Howdy, friends. I’m writing from the Phoenix Children’s Hospital Surgery Center. Logan, my beautiful, brave 8 year old is having surgery to correct a birth defect called hypospadias. The opening to his urethra is in the middle instead of the top. I won’t give any more details, because I really don’t want to use keywords that might bring weirdos over here, but you can google it if you’re curious.
Good news is that Hayden had the same surgery when he was a baby and came out of it with no problems or issues. Logan was scheduled for the same surgery 3 times before his first birthday and each time we had to cancel. When a baby is premature, even if there are no lasting respiratory issues, anesthesiologists will only move forward with any surgery if there is no congestion. Each time the surgery was schedule, he had a touch of a runny nose so the surgery was a no-go.
So here we are… since we missed the window of immobility when he was little, we decided we would let him decide when he wanted the surgery. The past several months he has begun to notice that he is different than his brother, so we talked about it and met with the pediatric urologist and here we are.
And ya’ll, HE IS SO BRAVE. I am absolutely astounded with how easy the discussions have gone. These talks aren’t exactly easy given the subject matter. We were completely transparent and candid with him which I think helped tremendously.
And this morning? He has blown me away. We prayed and talked with Jesus and Mama Mary, asking for their help and protection. Even though he had to be nervous, he was absolutely charming with his shy little smiles and fist bumps for the doctors. Not a single tear was shed. He walked right off with that nurse chatting about Legos. My heart is bursting with love and pride for this kid.
I’ve been a nervous wreck yet calm at the same time. It’s funny how that works. I attribute these conflicting feelings to the beauty of my faith. I know nothing is a guarantee, yet I know that if complications arise that the Lord, our family and our community will carry us through. Just like they did before.
One of the biggest hurdles I had to overcome when returning to the Catholic Church 5 years ago was fear. Fear of the unknown. But mostly, fear of suffering. See, at the time, I was a huge blog reader and so many of the Christian blogs I read talked a lot about tragedy. Cancer, accidents and suffering were a regular occurrence. I was petrified that by coming back to the Catholic Church, I was opening myself up the possibility of crazy suffering. All of these things seem to happen to amazing people of faith. I couldn’t imagine dealing with the kinds of suffering these people were undergoing.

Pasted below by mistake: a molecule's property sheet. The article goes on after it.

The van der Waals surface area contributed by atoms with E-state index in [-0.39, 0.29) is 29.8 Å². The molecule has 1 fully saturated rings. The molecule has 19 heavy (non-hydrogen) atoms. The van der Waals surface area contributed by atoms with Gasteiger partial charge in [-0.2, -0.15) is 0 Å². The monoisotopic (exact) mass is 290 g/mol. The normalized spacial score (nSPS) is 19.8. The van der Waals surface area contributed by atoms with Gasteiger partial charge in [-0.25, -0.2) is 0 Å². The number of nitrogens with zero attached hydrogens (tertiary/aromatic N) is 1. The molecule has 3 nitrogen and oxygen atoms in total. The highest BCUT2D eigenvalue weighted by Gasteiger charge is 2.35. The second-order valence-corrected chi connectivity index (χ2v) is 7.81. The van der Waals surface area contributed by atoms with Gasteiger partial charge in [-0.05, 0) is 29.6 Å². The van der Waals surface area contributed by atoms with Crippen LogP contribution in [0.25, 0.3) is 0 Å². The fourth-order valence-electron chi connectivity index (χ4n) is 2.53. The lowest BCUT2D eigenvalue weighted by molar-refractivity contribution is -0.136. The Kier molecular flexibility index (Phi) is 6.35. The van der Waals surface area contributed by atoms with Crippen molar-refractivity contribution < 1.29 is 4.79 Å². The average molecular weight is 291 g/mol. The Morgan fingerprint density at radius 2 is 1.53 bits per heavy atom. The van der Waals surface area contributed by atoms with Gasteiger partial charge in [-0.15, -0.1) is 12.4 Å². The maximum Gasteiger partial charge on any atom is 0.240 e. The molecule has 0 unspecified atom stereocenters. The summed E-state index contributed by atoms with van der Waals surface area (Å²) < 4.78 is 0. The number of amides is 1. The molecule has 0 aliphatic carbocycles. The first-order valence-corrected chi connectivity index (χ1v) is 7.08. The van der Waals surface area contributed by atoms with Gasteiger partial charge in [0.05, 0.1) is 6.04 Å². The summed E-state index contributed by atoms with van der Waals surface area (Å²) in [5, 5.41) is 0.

Obviously, I got over that because here I am 5 years later, a faithful Catholic, wholly devoted to God and the Church. My understanding of suffering has changed and I certainly don’t pretend to understand the how’s and the why’s. I don’t understand why bad things happen to good people.
There are many unjust situations, but we know that God is suffering with us, experiencing them at our side. He does not abandon us. ~Pope Francis
What I do know and what I do see is the unabashed good that can come from suffering. That is what I choose to focus on. The glory that is given to God by people who are suffering unimaginable things stops my heart at times and brings grateful happy tears to my eyes for such a strong witness to the love of Christ.
1. Therefore, since Christ suffered in the flesh, arm yourselves also with the same attitude (for whoever suffers in the flesh has broken with sin)
2. so as not to spend what remains of one’s life in the flesh on human desires, but on the will of God. ~1 Peter 4:1-2
In fact, it was the suffering and faith of a young mother facing a devastating and ultimately fatal cancer diagnosis that brought me home to the Church. Had it not been for Robin, Livvie, Michael and Joshua would not be here right now. My husband may never have been baptized or confirmed. I truly cannot imagine what our lives would be like had Robin not used her suffering to glorify God. It takes my breath away. One of my deepest prayers is that if I ever encounter deep soul-shattering suffering that I handle it with grace. That I can turn to Him and cling to Him during my pain.
The niggle of fear and anxiety that I feel this morning led to my thoughts on this heavy yet important topic. It is 9:40 and so far so good, he has been in for about an hour. Any and all prayers are appreciated and if any of you are doing a rosary today, can I ask for a decade for my sweet Logi and his healing?